Carbon Tax Good For Climate And Economy, Says US Congressional Budget Office
May 25 2013 Guest Contributor
The US Congressional Budget Office has completed its study of impact of carbon tax on the US economy. The CBO was given the tax to assess the impact of carbon tax on fossil fuels on the US economy and the country’s greenhouse gas emissions. In its second report on the subject, the CBO has given elaborate description of what a possible carbon tax regime could look like.
The report seems extremely balanced as it elaborates the findings one step at a time without jumping to conclusions. One of the significant findings of the report is that while the share of US’ greenhouse gas emissions in the world would reduce to 15% from the current levels of 18%, it is important that efforts are made to reduce them. It says that it is important to do so to prevent “potentially catastrophic damage.”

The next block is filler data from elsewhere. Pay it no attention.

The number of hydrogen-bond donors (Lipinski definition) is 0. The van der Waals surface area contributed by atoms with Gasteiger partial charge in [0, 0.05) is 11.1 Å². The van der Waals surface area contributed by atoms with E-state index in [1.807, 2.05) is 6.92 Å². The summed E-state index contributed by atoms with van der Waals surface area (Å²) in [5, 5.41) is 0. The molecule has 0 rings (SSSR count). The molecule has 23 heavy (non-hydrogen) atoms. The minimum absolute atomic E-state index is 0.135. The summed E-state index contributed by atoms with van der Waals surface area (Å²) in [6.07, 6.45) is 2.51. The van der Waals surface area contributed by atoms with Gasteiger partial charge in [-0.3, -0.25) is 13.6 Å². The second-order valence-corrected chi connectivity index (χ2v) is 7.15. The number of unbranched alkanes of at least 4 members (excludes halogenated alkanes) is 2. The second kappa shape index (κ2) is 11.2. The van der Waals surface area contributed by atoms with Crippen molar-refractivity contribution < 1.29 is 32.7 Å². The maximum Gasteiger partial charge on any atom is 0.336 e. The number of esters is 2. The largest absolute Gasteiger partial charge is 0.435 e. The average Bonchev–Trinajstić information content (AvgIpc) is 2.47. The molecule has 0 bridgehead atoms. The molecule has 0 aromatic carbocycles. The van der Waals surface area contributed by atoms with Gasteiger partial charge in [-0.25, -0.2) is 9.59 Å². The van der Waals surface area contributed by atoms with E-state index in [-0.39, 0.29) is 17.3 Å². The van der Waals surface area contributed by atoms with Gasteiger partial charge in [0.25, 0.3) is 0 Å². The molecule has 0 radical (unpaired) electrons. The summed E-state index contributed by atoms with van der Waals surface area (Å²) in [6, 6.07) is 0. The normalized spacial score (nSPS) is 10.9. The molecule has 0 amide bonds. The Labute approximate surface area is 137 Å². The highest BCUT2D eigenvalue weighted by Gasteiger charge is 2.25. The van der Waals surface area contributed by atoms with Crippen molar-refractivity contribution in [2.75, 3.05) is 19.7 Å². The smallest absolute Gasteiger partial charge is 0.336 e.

As mentioned in an earlier report, the CBO estimates that a $20 per tonne tax on carbon dioxide emissions would yield revenue of $1.3 trillion over a period of 10 years. The emissions would also reduce by 8% during this period.
The report states that levying a carbon tax would certainly have an impact on the consumer prices which may have a cascading effect on the overall national economic growth. However, this damage can be countered by using the carbon tax revenue to a) reduce the fiscal deficit and b) reduce income tax and other taxes to support businesses and consumers. Thus, a revenue-neutral carbon tax may prove beneficial to the environment as well as the economy.
Next, the CBO has stated the possible points of implementation of carbon tax on fossil fuels – coal, oil and natural gas. It has been suggested the miners and well operators or the electricity generators can be placed under the carbon tax regime. This procedure would be convenient as reporting and monitoring process is well established at these points.